somewhat. This is your ‘comfortably hard’ pace. You are breathing
too hard to want to converse, but not so hard that you can’t get words
out. You’re _not_ accumulating lactic acid (feeling ‘the burn’), but
would if you sped up a little or kept your speed on a slight uphill.

For the repeats, if they take under about 5 minutes, run them at
your 5k pace. If they’re over that, go for 10k pace. If one would
be much over 10 minutes (like the 2000m will be for many of us)
make those days 1600m days as well. If you haven’t run a 10k yet,
guess it to be 2.1 times your 5k time. (Then see my pacing web page
and make it compute your times as that pace for other distances if you
don’t want to compute it yourself.)

Happy tracks,
Bob Grumbine

Marathon Training Report Update

by Sharyn Davis-Gordon

Saturday, September 15

Hello Everyone,

Last Saturday I ran my 1st 20 mile practice run as part of my marathon
training. This distance is to be respected for it truly was a challenge and
although I was well prepared given my training to date I worked hard to
finish the run. I can’t sugar coat it, the distance was tough and besides
that running on the Mount Vernon trail presents its own set of unique
challenges. The terrain is mostly blacktop with a number of bridges along
the course, inclines, and some steep hills through the woods. The upside is
that when you coming back some of those inclines and steep hills turn into
fast down hills. Essentially what got me through the run was my training to
date, the fact that I stuck with my pace group (it paid off big), and the
fact that last Saturday was nice and cool and it stayed that way basically
for the entire run. Had it been hot and humid the outcome for me would have
been vastly different!!

We started at Belle Haven and ran all the way up to the Mount Vernon Estate
turned around and then came back to where we started. At that point we had
run about 15+ miles. Now here’s where it got difficult. To add 5 more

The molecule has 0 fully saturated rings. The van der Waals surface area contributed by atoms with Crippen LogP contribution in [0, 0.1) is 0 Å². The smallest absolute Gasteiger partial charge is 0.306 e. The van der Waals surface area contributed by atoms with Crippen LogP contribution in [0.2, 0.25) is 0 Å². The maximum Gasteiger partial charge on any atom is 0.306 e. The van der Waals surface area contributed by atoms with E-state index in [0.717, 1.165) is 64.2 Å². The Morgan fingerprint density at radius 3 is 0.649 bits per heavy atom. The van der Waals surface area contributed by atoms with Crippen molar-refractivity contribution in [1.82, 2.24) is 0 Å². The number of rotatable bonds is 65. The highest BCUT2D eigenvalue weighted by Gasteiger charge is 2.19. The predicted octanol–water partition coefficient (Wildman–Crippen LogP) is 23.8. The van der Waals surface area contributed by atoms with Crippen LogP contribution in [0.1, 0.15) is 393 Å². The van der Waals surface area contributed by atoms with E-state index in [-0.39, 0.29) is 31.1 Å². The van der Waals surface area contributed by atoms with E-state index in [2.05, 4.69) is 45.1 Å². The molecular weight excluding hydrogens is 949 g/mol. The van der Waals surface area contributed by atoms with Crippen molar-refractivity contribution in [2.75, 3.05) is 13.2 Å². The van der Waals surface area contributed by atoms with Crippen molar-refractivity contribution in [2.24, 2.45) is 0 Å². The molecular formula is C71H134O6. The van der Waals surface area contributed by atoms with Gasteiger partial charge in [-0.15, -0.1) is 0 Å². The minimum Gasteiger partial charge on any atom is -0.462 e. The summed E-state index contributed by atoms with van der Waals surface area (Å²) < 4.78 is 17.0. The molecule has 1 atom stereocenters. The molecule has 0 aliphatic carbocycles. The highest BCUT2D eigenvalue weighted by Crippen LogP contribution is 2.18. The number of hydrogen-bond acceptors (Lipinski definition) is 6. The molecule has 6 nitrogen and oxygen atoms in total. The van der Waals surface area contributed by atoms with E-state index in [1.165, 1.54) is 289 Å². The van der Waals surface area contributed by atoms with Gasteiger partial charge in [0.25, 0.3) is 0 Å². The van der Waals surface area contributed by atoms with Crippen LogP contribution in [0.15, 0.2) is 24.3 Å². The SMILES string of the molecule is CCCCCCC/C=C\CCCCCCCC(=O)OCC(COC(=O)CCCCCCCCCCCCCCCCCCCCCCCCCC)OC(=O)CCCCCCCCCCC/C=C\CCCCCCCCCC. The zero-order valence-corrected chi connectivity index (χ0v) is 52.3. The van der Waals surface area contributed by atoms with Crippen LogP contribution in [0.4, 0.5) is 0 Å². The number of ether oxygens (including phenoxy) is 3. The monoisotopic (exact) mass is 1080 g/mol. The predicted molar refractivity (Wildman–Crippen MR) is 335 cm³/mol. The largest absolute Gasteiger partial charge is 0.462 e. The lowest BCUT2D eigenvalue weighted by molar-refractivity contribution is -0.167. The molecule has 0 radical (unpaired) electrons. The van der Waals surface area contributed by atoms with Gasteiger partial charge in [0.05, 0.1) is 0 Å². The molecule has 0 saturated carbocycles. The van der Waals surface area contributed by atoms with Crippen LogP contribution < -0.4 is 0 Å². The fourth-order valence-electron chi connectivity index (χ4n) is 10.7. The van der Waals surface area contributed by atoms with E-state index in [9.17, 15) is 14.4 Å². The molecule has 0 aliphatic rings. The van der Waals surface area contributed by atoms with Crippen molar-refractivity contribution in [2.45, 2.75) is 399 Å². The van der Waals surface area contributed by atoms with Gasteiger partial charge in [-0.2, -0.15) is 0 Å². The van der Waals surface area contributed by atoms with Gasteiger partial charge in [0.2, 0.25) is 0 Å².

miles we then went back out and ran another 2.5 miles on the trail, turned
around and came back to the start point a second time. That gave us a total
distance of 20 miles. The prospect of going back out to run additional miles
after returning to the run start point was very hard-in fact it was rather
painful!!! Mentally, I just did not want to do it because in my mind I had
finished my run.but with the camaraderie of my pace group (and my hubby in
the distance directing me to go back out and finish) I stayed focused and
completed the mission. LOL

With the mission accomplished I was ecstatic! Overall I felt pretty good
although I was worried that I would be sore and stiff later that day. But
after returning home I stretched, rested a little while, and was up and out
the door to run errands by the afternoon. I kept thinking the soreness and
fatigue was going to catch up with me and hit me like a locomotive train but
it never did. I was very surprised-I guess I am getting stronger or
something!!!

Last week I mentioned that I wanted to run the 20 miles in a certain time
period. Well I didn’t quite meet my goal. I think I exceeded my goal time
by 20 maybe 30 minutes. While I like to strive towards achieving my goals,
in this instance I was happy that I ran the 20 miles and walked away feeling
as good as I did. Tomorrow, Saturday, September 22, 2007 we are running 12
miles downtown on the Mall one last time before the marathon — isn’ t that
scary, our last training run on the Mall before the big event. Time is
flying-stay tuned…

Sharyn Davis-Gordon

%d bloggers like this: